How to Brush Your Teeth
If you’re serious about looking after your teeth and gums, then brushing and flossing is essential, as is using good quality fluoride toothpaste. You need to brush at least twice a day for at least 2 minutes each time, preferably first thing in the morning and last thing at night. It’s best to floss the last thing at night just before you go to bed.
While most people might be pretty good about brushing, many skip regular flossing unless they can feel something stuck in between their teeth. The contact areas in between your teeth account for 1/3 of your tooth surfaces, and there’s simply no way to clean in between your teeth with a regular toothbrush.
What are the Six Tips for Better Brushing?
Most of us brush our teeth automatically and don’t think about what we’re doing or what we are using. Paying a little bit of attention will help improve your routine.
- Buy a new Toothbrush: Look at your toothbrush. Is it there fraying around the brush edges? You need to replace your brush every two or three months or as soon as the bristles begin to look splayed.
- Softer Rounded Bristles are Best: When picking a toothbrush, choose one with softer bristles and rounded at the ends. This style of brush will remove the plaque effectively but won’t damage your gums and teeth.
- Regular Brushing is more important than the brush type: It’s up to you as to whether you prefer a manual or electric toothbrush, as the efficacy of brushing is all down to technique.
- Be Mindful while Brushing: When brushing your teeth, pay attention to what you’re doing, and make sure you clean every single tooth surface. When brushing your teeth, split your mouth into 4-quadrants.
- Clean one quadrant every 30 seconds before moving onto the next section.
- Don’t’ Rinse Immediately: Once you’ve finished brushing, then spit out excess toothpaste. Don’t rinse your mouth immediately afterward as you want the fluoride to continue working to protect your teeth.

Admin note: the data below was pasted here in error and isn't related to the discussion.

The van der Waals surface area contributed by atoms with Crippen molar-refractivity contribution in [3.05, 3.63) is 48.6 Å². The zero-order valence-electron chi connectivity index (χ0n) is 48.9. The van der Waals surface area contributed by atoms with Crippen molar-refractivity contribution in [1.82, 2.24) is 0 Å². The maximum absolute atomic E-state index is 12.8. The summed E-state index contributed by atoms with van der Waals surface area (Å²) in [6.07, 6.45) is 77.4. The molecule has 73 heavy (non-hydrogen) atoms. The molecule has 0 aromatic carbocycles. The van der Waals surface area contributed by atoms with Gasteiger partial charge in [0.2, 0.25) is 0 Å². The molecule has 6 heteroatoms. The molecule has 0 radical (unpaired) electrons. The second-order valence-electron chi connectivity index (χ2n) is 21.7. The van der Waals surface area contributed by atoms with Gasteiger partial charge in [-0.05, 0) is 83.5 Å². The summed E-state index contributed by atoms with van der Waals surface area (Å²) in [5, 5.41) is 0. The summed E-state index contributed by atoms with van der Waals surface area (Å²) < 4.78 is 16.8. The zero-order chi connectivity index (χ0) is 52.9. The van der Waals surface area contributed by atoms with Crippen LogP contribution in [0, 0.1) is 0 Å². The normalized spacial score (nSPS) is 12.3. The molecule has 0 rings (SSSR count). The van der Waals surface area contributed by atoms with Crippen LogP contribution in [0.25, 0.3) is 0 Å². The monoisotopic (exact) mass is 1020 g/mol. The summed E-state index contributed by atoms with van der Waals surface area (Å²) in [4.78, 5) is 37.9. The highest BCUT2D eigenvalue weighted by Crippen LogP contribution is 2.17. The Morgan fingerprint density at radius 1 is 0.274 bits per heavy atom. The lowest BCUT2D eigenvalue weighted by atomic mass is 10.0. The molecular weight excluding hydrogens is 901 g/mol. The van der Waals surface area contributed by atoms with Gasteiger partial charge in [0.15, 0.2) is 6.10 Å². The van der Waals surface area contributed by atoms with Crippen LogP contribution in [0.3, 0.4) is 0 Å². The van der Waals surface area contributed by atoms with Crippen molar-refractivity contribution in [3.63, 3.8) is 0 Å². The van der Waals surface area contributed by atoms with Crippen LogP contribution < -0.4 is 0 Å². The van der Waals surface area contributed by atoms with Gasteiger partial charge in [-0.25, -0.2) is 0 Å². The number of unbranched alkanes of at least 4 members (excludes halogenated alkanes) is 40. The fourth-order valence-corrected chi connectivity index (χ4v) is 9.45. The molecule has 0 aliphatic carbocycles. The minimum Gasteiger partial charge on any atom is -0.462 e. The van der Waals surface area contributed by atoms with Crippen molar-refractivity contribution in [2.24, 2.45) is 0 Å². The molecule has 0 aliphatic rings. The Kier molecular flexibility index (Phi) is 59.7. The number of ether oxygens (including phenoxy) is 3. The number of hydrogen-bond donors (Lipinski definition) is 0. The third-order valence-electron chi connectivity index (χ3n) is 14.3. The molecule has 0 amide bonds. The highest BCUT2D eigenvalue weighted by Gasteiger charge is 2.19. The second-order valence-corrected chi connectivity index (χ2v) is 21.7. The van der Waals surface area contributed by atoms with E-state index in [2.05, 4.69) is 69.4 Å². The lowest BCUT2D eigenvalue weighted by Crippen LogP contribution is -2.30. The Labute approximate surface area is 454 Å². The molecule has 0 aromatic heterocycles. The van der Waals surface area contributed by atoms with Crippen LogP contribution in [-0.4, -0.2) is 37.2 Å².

Many people struggle with flossing. One problem is having too small of a piece of the floss, which makes it harder to manipulate and more difficult to use a clean section for each tooth.
Two Tips to Make Dental Flossing Successful
- No Short Lengths of Dental Floss: Your floss should be 18 inches or more in length. Be sure it’s the right width to fit comfortably in between each tooth will make the job much more comfortable and far more effective.
- Floss to Below the Gum Line: You need to take the dental floss right down to just below the gum line as this is an area where dental plaque tends to build up.
It’s up to you as to whether or not you choose to use mouthwash after brushing and flossing. Most are designed to provide cosmetic effects through temporarily improving your breath or masking odors such as garlic or onions. Some do have more therapeutic effects and contain fluoride or antimicrobial agents to help improve oral health.
The hygenist at Midtown Dentistry is here to help you. If you think your brushing and flossing techniques could use a little improvement, then please ask us for practical advice and information.
If you have young children, then ask us for help on the correct fluoride usage.